TABLE I—Continued References: Organisms 1-73 (cited in ref. 5) ; 74-133 (cited in ref. 6). PROTOZOA: 1. Tetrahymena pyriformis 1-A; 2. l-WH-52; 3. 1-1L-12; 4. 2-1; 5. 3-1; 6.7-1; 8. 8-2; 9. 9-1; 10. E; 11. GL; 12. Tetrahymenarostrata; 13. Euglena gracilis; 14. Isochrysis galbana; 15. Prymnesium parvum; 16. Crithidia lucilliae; 17. Crithidia fasciculata; 18. Strigomonas oncopelti; 19. Leishmania tarentolae; 20. Trypanosoma lewisi; 21. Tetrahymena patula LFF; 22. Tetrahymena pyriformis W; 23. Paramecium aurelia 51.7s; 24. Colpidium colpidium Carolina; 25. Colpidium colpidium Burbank; 26. Colpidium camphylum; 27. Colpidium truncatum; 28. Glaucoma chattoni; 29. Dictyostelium discoideum NC-4. References: Organisms 1-12 (cited in ref. 18); 13-29 (ref. 19). FUNGI: 1. Neurospora crassa; 2. yeast; 3. Psalliota campestris; 4. Aspergillus niger. References: Organisms 1-2 (cited in ref. 5) ; 3, 4 (ref. 3). ALGAE: 1. Chaetoceros decipiens; 2. Rhabdonema adriaticum; 3. Thalassiosira Nordenscheldii; 4. Scenedesmus acuminatus; 5. Scenedesmus quadricauda; 6. Ankistrodesmus sp.; 7. Hydrodictyon reticulatum; 8. Chlamydomonas reinhardi; 9. Chlorella ellipsoidea; 10. Cystosirabarbata; 11.* Chlamydomonas eugametos; 12. Polytomauvella;13. Chlamydomonas moewusii; 14. Monodus subterraneus; 15. Polytoma agilis; 16.* Chlorogonium elongatum; 17. Phormidium luridum; 18.* Astasia longa; 19. Ulothrix fimbriata; 20. Navicula closte- rium; 21. Navicula pelliculosa; 22. Chlamydomonas angulosa. * Satellite DNA present. References: Organisms 1-10 (cited in ref. 5); 11-22 (ref. 20). HIGHER PLANTS: 1. Alnus barbata; 2. Salix acubifolia; 3. Salix caprea; 4. Crylus avelana; 5. Papaver somniferum; 6. Cucurbita pepo; 7. Phaseolus vulgaris; 8. Arachis hypogaea; 9. Triticum vulgare; 10. Allium cepa; 11. Pinus sibirica; 12. Corulus avelana. References: Organisms 1-11 (cited in ref. 5); 12. (ref. 21). INVERTEBRATES: 1. Cancer borealis (the major DNA); 2. Cancer irroratus (the major DNA); 3. Carcinus maenas; 4. Lumbricas terrestris (earthworm); 5. Venus mercenaria (clam); 6. Arbacia lixula (sea urchin); 7. Arbacia punctulata (sea urchin); 8. Echinusesculentus (sea urchin); 9. Echinocardium cordatum (sea urchin); 10. Paracentrotus lividus (sea urchin); 12. Psammechinus miliaris (sea urchin); 12. Locusta migratoria (locust). References: Organisms 1-12 (cited in ref. 5). VERTEBRATES: 1. Man (thymus, liver, spleen, sperm); 1 man (kidney, tissue culture); 2. horse (spleen); 3. ox (thymus, spleen, liver, pancreas, kidney, testes, sperm); 4. sheep (thymus, liver, spleen, sperm) ; 5. pig (thymus, liver, spleen, thyroid) ; 6. mouse (sarcoma) ; 6. mouse (testes and spleen) ; 7. rat (bone marrow) ; 8. hen (erythrocytes, egg) ; 9. salmon (sperm); 10. trout (sperm); 11. herring (testes); 12. shad (testes); 13. turtle (erythrocytes); 14. frog (Rana pipiens) (testes); 15. alligator (liver, brain, spleen); 16. monkey (rhesus) (liver, brain, spleen); 17. guinea pig (liver, kidney, spleen). References: Organisms 1-14 (cited in ref. 5); 15-17 (ref. 22). & 3.8-6.4% 5-methylcytosine has been reported. c 0.2-1.8% 5-methylcytosine has been reported. 1.0-2.8% 5-methylcytosine has been reported.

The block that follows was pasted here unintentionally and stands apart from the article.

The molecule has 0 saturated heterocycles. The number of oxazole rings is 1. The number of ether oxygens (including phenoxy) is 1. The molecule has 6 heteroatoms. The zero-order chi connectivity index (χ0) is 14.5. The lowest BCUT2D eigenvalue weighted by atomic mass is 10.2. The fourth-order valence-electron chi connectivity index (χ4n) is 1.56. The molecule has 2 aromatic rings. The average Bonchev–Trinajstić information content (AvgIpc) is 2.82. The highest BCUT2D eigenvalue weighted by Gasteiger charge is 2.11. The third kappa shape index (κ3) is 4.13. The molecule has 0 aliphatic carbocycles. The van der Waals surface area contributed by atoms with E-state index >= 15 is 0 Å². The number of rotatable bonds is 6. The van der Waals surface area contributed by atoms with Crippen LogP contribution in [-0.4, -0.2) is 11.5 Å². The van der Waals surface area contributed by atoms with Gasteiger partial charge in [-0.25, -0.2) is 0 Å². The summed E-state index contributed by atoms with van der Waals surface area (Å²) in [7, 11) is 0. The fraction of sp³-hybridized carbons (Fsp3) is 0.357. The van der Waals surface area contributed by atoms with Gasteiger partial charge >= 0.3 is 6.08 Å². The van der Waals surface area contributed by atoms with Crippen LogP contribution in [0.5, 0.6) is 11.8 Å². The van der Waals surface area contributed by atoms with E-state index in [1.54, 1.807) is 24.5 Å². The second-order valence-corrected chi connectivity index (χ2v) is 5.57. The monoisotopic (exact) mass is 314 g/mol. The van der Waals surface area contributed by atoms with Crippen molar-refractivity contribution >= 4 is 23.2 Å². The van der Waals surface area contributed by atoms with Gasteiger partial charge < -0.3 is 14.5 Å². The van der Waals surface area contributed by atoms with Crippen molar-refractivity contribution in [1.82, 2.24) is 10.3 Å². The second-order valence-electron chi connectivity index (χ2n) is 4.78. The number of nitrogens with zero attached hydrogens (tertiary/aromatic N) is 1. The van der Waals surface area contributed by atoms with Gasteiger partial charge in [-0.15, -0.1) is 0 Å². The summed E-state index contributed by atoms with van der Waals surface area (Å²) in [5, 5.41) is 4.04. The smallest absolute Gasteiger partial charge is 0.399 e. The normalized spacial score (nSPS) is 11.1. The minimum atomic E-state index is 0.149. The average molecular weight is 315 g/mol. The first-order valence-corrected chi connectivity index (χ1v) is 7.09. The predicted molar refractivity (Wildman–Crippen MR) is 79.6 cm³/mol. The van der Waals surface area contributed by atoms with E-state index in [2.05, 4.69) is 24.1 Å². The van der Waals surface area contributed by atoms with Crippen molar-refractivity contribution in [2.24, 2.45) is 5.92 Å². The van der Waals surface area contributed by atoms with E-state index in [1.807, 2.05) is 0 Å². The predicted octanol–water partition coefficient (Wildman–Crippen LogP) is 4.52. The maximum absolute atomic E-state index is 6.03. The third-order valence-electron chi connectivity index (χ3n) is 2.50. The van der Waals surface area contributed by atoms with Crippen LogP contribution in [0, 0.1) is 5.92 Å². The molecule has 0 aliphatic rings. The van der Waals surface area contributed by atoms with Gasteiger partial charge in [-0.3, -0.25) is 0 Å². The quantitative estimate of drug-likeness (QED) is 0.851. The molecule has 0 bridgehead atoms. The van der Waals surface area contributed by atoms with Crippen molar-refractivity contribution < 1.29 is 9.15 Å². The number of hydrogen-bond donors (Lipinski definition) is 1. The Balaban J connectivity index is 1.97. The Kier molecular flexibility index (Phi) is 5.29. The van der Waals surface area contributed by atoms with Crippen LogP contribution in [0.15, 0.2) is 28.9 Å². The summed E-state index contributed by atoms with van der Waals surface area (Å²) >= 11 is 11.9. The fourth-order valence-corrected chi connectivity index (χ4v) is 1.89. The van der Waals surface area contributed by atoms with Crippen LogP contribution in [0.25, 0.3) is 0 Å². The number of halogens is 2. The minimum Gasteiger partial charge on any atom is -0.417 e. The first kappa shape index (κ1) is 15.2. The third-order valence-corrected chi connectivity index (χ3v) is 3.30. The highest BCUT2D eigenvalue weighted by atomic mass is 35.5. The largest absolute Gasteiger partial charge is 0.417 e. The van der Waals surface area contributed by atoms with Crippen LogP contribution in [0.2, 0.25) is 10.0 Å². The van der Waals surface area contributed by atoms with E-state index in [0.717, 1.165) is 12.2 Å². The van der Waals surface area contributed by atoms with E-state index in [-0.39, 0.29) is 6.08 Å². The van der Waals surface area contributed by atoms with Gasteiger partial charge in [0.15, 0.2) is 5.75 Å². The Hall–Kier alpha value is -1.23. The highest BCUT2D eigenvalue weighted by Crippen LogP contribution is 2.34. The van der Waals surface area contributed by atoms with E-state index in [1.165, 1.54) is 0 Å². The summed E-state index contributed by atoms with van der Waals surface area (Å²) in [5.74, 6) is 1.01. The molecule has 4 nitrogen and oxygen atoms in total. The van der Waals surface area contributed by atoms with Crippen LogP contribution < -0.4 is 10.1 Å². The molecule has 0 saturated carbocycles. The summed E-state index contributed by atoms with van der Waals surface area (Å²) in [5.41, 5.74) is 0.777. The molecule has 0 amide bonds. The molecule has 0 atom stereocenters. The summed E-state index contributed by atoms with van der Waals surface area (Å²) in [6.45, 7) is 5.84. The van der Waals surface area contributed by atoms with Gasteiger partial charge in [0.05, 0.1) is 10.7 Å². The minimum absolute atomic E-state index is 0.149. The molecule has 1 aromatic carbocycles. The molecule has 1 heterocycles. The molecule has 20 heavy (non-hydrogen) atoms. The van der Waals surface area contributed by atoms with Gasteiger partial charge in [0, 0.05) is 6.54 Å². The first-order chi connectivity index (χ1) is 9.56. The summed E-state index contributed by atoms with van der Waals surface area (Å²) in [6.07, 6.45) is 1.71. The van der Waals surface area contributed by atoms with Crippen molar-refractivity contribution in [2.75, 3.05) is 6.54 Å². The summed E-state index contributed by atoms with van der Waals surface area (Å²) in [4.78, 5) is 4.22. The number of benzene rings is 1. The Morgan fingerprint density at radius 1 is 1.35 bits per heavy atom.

9. V A R I A T I O N A N D H E T E R O G E N E I T Y O F N U C L E I C A C I D S A N D P R O T E I N 4 2 5

base composition. M a r m u r and D o t y2 9 found t h a t the temperature (Tm) at which D N A configuration changes from the double-stranded state to the random coil state measured by the hyperchromic shift in the ultraviolet, is a linear function of the base composition of D N A . D N A ' s with higher GC-content required higher temperatures for their denaturation. T h u s the profile of the hyperchromicity should be indicative of the extent of heterogeneity. Another technique which became available was density gradient centrifugation using cesium chloride as originated by Meselson et al.30 Using this technique, a positive correlation between density and GC-content of D N A was found independently by Rolfe and Meselson3 1 and Sueoka et al?2 T h e correlation was studied more extensively later by Schildkraut et al?3

1. UN I M O D A L I T Y

A wide survey of D N A in CsCl density gradient centrifugation5' 3 1 - 3 3